Zesty chicken tinga piled on top of a tostada; it's like a thin-crust Mexican pizza loaded with fresh toppings and bursting with a riot of fantastic flavours. Or tuck it all inside a taco shell or tortilla for another fun variation - less messy but equally tasty! Read on for several other ways to serve this simple Mexican pulled chicken stew. You're always going to want to have a batch on hand - it's the base for so many delicious dishes. (Skip to recipes.)
It's Mexican pizza time!
What do you get when you load a thin crispy crust with zesty strips of pulled chicken, then pile it up with a heap of luscious toppings?
Answer: Pure flavour bomb.
It's that juicy Chicken Tinga that does it. Wow. This simple and very popular Mexican dish of pulled chicken cooked with tomatoes and lots of onions (plus a nice little hit of chipotle peppers) makes for a wonderful comfort food that can be the base for a whole lotta great meals. It's commonly served on tostadas (crispy fried tortillas) but can also be stuffed into tacos, piled on top of rice, layered in quesadillas (call them Tingadillas), used in enchiladas, or piled into soft buns (Tortas) along with refried beans, cheese, crunchy vegetables and pickled jalapeños. When you've got a pot of Chicken Tinga on the go, you're set for some great meals.
The best part is how quick and easy this dish is to make, especially with the secrets I learned from a Mexican chef.
When we were in Mexico last month, we had so many fantastic adventures:
But one of the highlights for me was the cooking class I took. I had a great day shopping and cooking with Chef Isa right in the heart of Playa del Carmen. It was just my friend Alex and I attending and we had a blast, first following Chef Isa through a neighbourhood market to buy our groceries for the meal.
We came back to her place with a basket loaded with goodies: tomatoes, onions, avocados, cactus, dried chilies, plantains, fresh cheese, crema, tostadas, and fresh epazote leaves.
Then we headed into the kitchen to start chopping and cooking. With Chef Isa's expert guidance we whipped up jamaica water (a refreshingly tangy hibiscus blossom drink), that fantastic chicken tinga, chicken enchiladas, guacamole, tomatillo salsa, fresh salsa, and fried plantains for dessert.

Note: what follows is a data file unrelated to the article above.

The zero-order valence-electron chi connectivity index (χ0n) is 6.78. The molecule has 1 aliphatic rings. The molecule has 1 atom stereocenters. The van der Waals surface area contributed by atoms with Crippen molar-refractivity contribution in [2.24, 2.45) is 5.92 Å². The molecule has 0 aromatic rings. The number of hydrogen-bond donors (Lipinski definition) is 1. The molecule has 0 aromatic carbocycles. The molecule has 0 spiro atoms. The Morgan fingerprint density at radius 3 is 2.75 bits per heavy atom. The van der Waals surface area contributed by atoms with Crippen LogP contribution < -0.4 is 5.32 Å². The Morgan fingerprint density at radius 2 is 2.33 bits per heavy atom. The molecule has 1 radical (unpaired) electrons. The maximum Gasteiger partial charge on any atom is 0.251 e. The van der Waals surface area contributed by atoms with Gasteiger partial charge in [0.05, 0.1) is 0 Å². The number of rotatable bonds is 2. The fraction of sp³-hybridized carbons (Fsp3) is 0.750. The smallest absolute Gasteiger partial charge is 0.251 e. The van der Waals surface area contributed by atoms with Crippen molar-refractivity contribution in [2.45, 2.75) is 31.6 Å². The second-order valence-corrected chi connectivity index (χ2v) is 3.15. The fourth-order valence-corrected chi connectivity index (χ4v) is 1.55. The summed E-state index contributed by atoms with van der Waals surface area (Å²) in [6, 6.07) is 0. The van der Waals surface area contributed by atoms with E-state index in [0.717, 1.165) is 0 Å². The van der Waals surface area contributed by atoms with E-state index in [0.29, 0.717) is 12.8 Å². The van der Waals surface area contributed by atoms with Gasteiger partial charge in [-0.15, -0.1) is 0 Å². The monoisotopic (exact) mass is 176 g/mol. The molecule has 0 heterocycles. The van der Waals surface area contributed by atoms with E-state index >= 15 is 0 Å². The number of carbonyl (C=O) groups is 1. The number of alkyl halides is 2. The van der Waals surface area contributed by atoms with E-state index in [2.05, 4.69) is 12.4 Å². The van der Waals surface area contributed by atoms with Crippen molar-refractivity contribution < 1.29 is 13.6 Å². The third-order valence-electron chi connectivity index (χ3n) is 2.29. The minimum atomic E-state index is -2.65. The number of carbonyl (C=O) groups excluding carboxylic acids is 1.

It was a feast. The enchiladas were good, for sure, but it was the Chicken Tinga Tostadas that had me doing the salsa happy dance. I was so impressed with how easy a batch of chicken tinga is to make and how utterly fun and fantastic the tostadas are to eat (and just a bit deliciously messy, too). Chef Isa had simmered fresh chicken, which made the broth for us to use, too, but you can easily use leftover cooked chicken and a good quality purchased chicken broth.
Her little secret for making a great tasting chicken tinga is to fry up a spicy chorizo sausage first. It adds a rich and complex flavour to the tinga - definitely worth adding (but if you don't have a sausage on hand, make the tinga anyway - it's still fantastic!) I love how she cooked her chicken tinga in a traditional clay pot.
As soon as we got home from Mexico, I had to make a batch again!
Look at that pot full of luscious chicken tinga. Imagine all the different ways you can use it! You've got the base for a whole bunch of great meals.
Today, I'm making tostadas with it. That crisp, crackly tostada is really just a tortilla that's been quickly fried to make it stiff. What a great base it is for all kinds of toppings - it's light and crunchy. It's common in Mexico to start off the layers with a smear of refried beans, but we didn't bother - just drizzled the tostada with Mexican crema (I've included a good substitute below), then layered on the tinga, some green tomatillo salsa (I bought a jar, but with Chef Isa, we made our own, to which we added some hibiscus blossoms), slices or crumbles of fresh cheese, and either guacamole or avocado slices.
Whip up a pot of chicken tinga and you've not only got the makings for tasty tostadas or tacos, but a whole host of other easy weeknight dinners with a Mexican flair.
Kitchen Frau Notes: I've included the recipe for poaching your own chicken breasts - then you can use some of the broth for the chicken tinga recipe and freeze the rest, but you can also just use leftover cooked chicken, or pick up a rotisserie chicken on your way home from work and you'll have dinner on the table in no time.
Chipotle chilis in adobo sauce are sold in small cans in the international section of large supermarkets or in small latin import shops. Use how many you need for the recipe and freeze the rest by putting one chipotle pepper and a bit of sauce into each well of an ice cube tray and freezing them, then popping them into a freezer bag and keeping them frozen til you need to use them. You could also substitute by using ground chipotle powder to taste instead of the canned chipotles.